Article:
The famous phrase of the Second Vatican Council was “reading the signs of the time.” The Church can be relevant and meaningful only if she undertakes to examine the signs of the times and to interpret them in the light of the Gospel. This offers the possible ways of responding adequately to the eternal questions about this life and the life “to come and about the social relations” (Gaudium et Spes, No. 4).
On the World Day of Migrants and Refugees in 2006, Pope Emeritus Benedict XVI said, “One of the recognizable signs of the times today is undoubtedly migration, a phenomenon which during the century just ended can be said to have taken on structural characteristics, becoming an important factor of the labor market worldwide.” Economic interests, political and cultural considerations tend to view migration solely as an economic process, where migrants are just factors of production.
The challenge for the Church is to present a different perspective where migration becomes a component of dialogue among cultures and societies and migrants are viewed as human persons. The Church must question a model of development that ignores the inequalities and disparities that uproot people from their environment and heritage. The efforts of migrants are the real engine of growth in several sectors, providing a cheap and flexible labor source. Yet, they remain without an identity and are unable to claim state resources for education, health care, water and sanitation. Women and children suffer the most from this kind of existence.
Formation of the Faithful
There is an urgent need to train our priests, our religious and the laity in our parishes. Many people are not aware of the problems of migrants. It is mainly due to lack of formation and information. We need to establish an attitude of hospitality in our communities, a deep awareness of the plight of the migrants. Welcoming them to a community could be the first step (as Pope Francis did earlier this year in bringing migrants to Rome).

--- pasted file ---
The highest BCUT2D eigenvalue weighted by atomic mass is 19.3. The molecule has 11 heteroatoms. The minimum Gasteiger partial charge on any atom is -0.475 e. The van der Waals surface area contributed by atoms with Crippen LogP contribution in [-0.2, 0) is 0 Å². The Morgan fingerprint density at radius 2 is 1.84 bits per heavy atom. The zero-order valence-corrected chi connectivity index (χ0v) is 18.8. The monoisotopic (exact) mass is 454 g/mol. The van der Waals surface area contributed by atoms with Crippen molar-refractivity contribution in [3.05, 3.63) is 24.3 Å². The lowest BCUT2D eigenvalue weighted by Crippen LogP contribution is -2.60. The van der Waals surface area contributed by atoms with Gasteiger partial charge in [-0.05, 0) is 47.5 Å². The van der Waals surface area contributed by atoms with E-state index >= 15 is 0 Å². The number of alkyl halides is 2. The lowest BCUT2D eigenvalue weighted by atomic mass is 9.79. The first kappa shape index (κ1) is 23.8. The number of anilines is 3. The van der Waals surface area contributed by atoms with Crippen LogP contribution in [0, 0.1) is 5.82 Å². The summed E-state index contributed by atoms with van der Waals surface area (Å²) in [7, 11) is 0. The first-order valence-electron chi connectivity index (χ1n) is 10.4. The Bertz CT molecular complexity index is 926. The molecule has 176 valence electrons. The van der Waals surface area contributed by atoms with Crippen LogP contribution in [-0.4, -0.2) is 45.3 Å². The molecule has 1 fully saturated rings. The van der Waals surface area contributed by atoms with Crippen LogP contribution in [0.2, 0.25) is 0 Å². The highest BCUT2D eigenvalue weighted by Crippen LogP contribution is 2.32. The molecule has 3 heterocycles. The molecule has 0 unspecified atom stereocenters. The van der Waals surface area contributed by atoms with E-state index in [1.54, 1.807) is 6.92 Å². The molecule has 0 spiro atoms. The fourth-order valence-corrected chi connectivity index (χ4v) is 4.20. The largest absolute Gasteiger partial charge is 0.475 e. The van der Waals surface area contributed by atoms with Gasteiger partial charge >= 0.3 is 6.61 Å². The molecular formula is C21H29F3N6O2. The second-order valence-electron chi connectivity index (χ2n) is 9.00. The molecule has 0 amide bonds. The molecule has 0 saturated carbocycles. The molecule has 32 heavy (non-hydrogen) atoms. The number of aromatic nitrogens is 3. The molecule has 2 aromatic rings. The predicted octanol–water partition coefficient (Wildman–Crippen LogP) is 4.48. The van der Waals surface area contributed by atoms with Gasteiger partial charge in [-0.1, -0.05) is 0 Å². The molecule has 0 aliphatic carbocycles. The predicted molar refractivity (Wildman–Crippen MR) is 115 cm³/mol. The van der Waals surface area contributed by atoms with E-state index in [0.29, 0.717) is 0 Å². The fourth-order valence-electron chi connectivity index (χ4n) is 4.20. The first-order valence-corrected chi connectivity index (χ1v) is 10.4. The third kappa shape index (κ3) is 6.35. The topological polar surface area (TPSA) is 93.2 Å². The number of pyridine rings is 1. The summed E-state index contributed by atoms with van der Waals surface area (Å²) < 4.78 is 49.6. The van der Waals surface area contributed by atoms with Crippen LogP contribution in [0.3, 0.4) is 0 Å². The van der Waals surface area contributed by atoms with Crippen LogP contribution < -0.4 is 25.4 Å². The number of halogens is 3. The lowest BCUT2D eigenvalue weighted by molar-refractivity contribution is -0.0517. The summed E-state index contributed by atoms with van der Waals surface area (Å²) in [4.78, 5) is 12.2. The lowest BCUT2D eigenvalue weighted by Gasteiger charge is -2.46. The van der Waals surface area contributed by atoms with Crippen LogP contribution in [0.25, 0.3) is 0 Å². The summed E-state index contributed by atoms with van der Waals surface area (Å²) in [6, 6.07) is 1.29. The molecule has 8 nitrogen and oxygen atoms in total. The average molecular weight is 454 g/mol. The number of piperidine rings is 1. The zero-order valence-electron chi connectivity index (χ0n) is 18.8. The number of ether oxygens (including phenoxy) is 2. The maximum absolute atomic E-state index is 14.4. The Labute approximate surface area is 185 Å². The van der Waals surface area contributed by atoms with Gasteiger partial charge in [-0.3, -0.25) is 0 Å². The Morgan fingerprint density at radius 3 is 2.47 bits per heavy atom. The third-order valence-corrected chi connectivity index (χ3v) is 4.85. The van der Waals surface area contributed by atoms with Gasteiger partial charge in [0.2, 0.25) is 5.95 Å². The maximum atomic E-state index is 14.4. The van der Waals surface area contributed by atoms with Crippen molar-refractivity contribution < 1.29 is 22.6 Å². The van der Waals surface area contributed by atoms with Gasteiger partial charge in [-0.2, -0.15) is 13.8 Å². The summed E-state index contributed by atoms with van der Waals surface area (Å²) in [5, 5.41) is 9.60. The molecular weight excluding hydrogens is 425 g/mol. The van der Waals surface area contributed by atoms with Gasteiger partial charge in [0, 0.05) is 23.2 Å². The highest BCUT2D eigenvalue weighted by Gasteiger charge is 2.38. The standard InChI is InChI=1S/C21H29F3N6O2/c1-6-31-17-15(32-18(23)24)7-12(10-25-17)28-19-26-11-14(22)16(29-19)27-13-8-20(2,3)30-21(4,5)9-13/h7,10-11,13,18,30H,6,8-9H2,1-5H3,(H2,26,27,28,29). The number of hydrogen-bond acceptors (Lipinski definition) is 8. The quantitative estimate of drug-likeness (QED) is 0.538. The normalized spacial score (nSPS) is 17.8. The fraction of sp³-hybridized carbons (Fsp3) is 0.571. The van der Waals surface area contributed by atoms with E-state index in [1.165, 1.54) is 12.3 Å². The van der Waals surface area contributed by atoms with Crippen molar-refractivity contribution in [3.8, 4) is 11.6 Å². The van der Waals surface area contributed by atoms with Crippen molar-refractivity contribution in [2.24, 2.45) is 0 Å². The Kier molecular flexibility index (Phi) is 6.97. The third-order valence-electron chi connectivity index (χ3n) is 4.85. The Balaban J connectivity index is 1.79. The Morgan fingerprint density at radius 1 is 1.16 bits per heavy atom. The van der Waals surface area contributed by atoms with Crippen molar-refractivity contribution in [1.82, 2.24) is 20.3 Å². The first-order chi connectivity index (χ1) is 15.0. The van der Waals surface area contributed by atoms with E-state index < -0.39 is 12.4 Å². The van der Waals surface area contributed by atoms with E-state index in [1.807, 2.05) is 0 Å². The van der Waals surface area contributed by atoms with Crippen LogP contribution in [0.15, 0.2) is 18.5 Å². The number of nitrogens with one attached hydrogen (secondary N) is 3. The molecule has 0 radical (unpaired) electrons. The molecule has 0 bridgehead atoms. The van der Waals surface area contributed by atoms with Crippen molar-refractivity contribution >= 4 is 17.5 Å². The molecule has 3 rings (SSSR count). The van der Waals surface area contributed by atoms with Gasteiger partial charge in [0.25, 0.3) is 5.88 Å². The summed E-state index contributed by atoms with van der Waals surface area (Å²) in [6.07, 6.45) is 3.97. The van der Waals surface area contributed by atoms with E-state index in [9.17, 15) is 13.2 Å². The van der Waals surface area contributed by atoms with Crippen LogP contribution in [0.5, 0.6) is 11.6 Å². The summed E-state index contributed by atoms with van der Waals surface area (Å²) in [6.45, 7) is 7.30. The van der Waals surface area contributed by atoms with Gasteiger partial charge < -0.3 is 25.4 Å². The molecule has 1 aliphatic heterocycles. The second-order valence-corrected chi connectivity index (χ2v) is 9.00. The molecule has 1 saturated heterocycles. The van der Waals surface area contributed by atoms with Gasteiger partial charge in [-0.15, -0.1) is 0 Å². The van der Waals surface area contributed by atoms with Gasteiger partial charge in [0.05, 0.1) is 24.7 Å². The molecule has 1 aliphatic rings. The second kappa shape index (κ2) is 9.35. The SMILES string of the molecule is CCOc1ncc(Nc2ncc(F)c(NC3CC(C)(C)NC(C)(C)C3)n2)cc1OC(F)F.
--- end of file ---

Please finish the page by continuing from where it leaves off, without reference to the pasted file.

Initiatives to create an atmosphere of welcome and participation are necessary in the community. In addition, the Church should overcome its paternalistic attitude in responding to the “signs of the times.” We need to evolve a form of involvement and participation that requires parish communities to absorb migrants and motivate them to look ahead with hope and take responsibility for their own welfare.
Acceptance of those who feel unwanted will turn into involvement to work for justice, truth and freedom. Today, this is the missionary calling of the Church, and we cannot escape this missionary dimension of her existence.
The Migrant God
In order to see and understand the perspective of migrants, it is essential to be with them and experience what they feel and how they live. In living with them, we understand their plight of life. Solidarity with them is a call to follow the migrant God together with the migrant people. It is a call for a journey of hope.
This journey calls for fidelity to the migrant God and readiness to leave our security behind and start the journey again whenever God calls us to do so. It is to be willing to walk humbly with our God. Openness to migrants’ realities challenges our cultural and religious prejudices and our often untested convictions.